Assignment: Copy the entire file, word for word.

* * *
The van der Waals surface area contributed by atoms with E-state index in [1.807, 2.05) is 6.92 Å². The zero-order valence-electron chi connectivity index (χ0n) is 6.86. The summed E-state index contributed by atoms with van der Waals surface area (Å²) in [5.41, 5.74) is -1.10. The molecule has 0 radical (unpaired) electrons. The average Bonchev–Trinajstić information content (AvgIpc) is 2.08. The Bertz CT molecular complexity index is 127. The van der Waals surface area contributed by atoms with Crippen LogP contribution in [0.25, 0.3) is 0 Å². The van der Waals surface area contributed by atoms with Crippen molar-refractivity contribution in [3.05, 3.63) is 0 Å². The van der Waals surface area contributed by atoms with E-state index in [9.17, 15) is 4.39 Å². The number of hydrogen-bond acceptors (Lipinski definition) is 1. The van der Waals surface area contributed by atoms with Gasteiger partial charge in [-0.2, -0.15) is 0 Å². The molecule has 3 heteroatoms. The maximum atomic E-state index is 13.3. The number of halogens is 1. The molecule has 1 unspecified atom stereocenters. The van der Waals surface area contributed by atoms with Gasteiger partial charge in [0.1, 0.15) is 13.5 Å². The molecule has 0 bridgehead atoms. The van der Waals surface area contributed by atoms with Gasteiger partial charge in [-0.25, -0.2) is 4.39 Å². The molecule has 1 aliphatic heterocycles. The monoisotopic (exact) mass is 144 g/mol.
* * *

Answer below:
The van der Waals surface area contributed by atoms with E-state index in [1.807, 2.05) is 6.92 Å². The zero-order valence-electron chi connectivity index (χ0n) is 6.86. The summed E-state index contributed by atoms with van der Waals surface area (Å²) in [5.41, 5.74) is -1.10. The molecule has 0 radical (unpaired) electrons. The average Bonchev–Trinajstić information content (AvgIpc) is 2.08. The Bertz CT molecular complexity index is 127. The van der Waals surface area contributed by atoms with Crippen LogP contribution in [0.25, 0.3) is 0 Å². The van der Waals surface area contributed by atoms with Crippen molar-refractivity contribution in [3.05, 3.63) is 0 Å². The van der Waals surface area contributed by atoms with E-state index in [9.17, 15) is 4.39 Å². The number of hydrogen-bond acceptors (Lipinski definition) is 1. The van der Waals surface area contributed by atoms with Gasteiger partial charge in [-0.2, -0.15) is 0 Å². The molecule has 3 heteroatoms. The maximum atomic E-state index is 13.3. The number of halogens is 1. The molecule has 1 unspecified atom stereocenters. The van der Waals surface area contributed by atoms with Gasteiger partial charge in [0.1, 0.15) is 13.5 Å². The molecule has 0 bridgehead atoms. The van der Waals surface area contributed by atoms with Gasteiger partial charge in [-0.25, -0.2) is 4.39 Å². The molecule has 1 aliphatic heterocycles. The monoisotopic (exact) mass is 144 g/mol.